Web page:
TEXT OF INTERVIEW
MARK AUSTIN THOMAS: This week is spring break for a lot of students. It’s a time that the music industry often uses to issue new releases from artists. The songs may be new, but the sales results these days are familiar and not encouraging for record companies. Mike Speier is the managing editor for Daily Variety. I asked him what first quarter sales were like this year.
MIKE SPEIER: Year-to-year the first quarter this year is down 17 percent, which is kind of nowadays normal in the music business. It just keeps falling.
SPEIER: Nobody wants to buy CDs anymore. Everybody wants to buy individual songs on iTunes. Everybody wants to buy their music, their way on the digital platforms. Buying CDs is almost equivalent of the way we were buying record albums.
THOMAS: Now are you suggesting that iTunes has done a lot to help cut profit for record companies?
SPEIER: Absolutely. I mean they’ve helped in digital sales, because of course there were no digital sales five years ago, so that’s all gravy. That’s all new money, that’s all new business. But what they’ve done by offering this kind of stuff, and not just iTunes, any digital platform, they’ve basically killed the bread and butter of the record industry which is the disc.
THOMAS: They’ve exposed a big problem that we’ve always known, which is that when you buy a CD you don’t really want all 12 songs on there anyway.
THOMAS: You only want, you know, maybe four or five.
SPEIER: It’s the same thing with newspapers. I mean everyone always had subscriptions to newspapers because they controlled the news and you just get a newspaper. Nowadays you can just get the news you want. So why not pick and choose from the Internet? The same with music. Why not pick and choose what you want?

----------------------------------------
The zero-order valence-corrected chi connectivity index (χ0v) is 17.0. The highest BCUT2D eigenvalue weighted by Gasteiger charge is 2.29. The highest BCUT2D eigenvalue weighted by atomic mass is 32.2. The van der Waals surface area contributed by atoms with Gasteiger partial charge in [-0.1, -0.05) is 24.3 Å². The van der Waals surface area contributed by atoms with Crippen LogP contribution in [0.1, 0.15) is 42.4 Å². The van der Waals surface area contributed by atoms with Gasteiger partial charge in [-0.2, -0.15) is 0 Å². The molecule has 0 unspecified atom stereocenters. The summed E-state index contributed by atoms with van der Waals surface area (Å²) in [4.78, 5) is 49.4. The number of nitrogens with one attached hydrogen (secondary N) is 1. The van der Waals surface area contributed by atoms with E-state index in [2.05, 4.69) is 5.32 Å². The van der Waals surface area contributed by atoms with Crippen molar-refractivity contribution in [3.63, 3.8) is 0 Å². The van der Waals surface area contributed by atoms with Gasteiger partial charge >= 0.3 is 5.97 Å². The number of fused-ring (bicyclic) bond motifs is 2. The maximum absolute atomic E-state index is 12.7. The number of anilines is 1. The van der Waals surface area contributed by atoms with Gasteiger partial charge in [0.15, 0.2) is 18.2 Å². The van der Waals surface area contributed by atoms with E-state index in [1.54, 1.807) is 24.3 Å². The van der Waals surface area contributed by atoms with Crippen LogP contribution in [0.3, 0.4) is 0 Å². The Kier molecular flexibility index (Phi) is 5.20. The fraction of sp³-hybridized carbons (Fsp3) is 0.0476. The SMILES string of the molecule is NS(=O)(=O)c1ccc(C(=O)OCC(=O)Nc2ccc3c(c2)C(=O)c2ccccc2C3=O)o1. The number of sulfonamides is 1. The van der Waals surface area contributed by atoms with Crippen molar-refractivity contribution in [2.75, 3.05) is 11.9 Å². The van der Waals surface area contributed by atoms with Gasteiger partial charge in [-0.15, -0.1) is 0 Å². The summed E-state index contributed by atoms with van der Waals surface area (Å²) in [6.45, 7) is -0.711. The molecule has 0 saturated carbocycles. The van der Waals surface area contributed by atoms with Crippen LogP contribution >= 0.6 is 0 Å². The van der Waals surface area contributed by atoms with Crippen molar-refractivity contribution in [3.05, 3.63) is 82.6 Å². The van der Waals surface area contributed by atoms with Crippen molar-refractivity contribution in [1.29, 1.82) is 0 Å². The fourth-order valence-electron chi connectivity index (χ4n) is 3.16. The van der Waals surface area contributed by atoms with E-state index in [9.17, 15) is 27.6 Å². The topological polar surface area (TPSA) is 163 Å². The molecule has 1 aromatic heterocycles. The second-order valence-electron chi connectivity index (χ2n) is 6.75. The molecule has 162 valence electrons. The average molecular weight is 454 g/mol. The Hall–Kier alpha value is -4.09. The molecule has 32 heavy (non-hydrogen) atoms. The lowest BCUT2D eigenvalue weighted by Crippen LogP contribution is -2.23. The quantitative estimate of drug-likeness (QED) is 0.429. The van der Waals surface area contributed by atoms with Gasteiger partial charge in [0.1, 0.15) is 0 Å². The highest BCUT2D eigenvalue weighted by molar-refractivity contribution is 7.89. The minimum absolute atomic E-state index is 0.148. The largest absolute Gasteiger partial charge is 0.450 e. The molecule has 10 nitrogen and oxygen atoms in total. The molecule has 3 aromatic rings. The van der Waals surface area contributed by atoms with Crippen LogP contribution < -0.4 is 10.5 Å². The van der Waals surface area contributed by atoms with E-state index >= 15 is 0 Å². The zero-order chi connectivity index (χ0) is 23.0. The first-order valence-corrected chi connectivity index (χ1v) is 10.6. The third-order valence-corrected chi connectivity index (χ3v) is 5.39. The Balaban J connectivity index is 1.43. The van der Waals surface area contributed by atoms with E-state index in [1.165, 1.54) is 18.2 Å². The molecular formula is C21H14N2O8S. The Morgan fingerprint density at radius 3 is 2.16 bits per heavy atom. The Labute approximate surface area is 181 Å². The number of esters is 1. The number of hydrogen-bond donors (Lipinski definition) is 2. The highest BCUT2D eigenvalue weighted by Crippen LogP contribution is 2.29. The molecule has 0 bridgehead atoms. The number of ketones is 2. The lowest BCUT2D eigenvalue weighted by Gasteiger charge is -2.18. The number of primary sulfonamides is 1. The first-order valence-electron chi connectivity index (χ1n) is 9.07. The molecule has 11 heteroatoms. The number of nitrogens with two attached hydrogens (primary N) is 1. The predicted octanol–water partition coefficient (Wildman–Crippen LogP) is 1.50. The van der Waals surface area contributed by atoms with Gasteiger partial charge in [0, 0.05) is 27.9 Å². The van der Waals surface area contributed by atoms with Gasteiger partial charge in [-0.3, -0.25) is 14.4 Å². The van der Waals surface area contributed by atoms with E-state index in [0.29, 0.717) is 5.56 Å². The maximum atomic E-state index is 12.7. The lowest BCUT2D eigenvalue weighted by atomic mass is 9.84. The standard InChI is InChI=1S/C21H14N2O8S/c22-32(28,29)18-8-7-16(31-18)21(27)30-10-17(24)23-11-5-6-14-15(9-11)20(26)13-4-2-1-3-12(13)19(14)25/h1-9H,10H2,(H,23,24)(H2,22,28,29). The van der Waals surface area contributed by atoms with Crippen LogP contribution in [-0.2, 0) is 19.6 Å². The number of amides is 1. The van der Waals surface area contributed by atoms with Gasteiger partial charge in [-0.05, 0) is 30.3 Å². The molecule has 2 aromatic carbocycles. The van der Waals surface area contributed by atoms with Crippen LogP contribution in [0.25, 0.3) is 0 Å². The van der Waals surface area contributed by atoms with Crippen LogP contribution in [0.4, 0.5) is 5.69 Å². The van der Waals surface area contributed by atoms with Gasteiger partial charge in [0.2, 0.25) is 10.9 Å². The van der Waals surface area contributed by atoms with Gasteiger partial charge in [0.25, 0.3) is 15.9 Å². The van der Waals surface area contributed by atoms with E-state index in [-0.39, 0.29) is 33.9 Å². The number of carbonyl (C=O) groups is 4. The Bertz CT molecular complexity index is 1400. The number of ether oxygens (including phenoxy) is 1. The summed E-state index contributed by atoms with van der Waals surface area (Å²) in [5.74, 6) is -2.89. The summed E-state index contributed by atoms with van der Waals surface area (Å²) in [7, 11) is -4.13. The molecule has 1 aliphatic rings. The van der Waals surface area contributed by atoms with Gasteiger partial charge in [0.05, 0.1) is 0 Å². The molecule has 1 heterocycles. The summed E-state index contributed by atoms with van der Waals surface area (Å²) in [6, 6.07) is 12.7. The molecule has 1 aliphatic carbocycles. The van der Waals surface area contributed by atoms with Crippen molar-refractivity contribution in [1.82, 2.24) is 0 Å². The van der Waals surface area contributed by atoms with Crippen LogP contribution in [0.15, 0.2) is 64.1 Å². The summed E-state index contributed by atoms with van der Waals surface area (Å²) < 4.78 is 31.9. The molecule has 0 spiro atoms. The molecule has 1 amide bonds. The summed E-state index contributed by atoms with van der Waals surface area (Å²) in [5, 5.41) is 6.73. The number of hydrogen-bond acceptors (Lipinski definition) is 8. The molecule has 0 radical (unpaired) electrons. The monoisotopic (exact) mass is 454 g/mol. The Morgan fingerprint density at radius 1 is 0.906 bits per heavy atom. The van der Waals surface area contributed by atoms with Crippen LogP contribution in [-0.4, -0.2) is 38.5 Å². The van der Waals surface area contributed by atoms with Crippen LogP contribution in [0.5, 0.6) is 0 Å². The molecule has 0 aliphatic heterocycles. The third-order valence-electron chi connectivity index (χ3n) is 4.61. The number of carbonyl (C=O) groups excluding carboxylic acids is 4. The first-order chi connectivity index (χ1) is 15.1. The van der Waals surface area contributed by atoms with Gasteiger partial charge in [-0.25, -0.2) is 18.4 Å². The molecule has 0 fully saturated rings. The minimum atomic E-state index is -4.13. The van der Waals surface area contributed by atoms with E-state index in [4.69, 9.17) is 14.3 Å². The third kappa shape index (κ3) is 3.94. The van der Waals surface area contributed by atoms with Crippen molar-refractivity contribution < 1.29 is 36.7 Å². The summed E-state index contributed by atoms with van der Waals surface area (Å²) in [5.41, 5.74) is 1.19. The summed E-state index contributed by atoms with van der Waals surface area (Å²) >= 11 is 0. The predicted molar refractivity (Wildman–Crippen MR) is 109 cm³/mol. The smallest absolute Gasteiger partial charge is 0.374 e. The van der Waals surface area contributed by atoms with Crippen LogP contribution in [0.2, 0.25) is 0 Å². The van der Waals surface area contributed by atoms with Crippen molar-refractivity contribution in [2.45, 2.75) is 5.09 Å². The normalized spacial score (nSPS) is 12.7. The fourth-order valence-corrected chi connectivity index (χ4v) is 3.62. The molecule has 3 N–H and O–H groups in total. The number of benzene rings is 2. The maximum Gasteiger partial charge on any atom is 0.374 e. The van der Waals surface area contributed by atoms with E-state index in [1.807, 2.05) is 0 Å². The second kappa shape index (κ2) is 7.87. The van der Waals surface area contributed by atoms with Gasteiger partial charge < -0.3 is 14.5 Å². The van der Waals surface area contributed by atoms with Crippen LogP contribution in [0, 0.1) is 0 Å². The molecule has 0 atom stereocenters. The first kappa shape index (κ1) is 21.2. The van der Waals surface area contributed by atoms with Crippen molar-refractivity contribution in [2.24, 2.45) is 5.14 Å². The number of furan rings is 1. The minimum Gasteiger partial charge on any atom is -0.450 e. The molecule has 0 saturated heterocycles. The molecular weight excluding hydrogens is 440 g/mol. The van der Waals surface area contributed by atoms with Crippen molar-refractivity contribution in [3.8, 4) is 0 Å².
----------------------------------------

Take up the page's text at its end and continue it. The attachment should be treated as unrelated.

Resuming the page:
THOMAS: Digital sales are growing at a good clip. How much are they growing?
SPEIER: Percentage-wise it varies because it’s one of those things that can be spun. Album sales digitally are different than singles, every platform’s different, but every quarter, every year, they’re up and they’re up double digits.
THOMAS: Ten years from now, are there gonna be record companies?
SPEIER: There’ll be record companies just like there’ll be newspapers, but they’re gonna be different. They’re already starting to behave differently. I mean now record companies aren’t, you know, you get an artist in the studio and you press an album and it’s old-fashioned and you try to market it and get it out to as many stores and . . . it just doesn’t behave like that anymore. Now it’s all about getting an artist, getting ’em quick, cutting an album, making it for the masses, getting it on the digital platforms, managing it well there, and going from artist to artist. So there are things to look forward to and there are ways to succeed but it just isn’t the same.
THOMAS: Mike Speier is the managing editor for Daily Variety.
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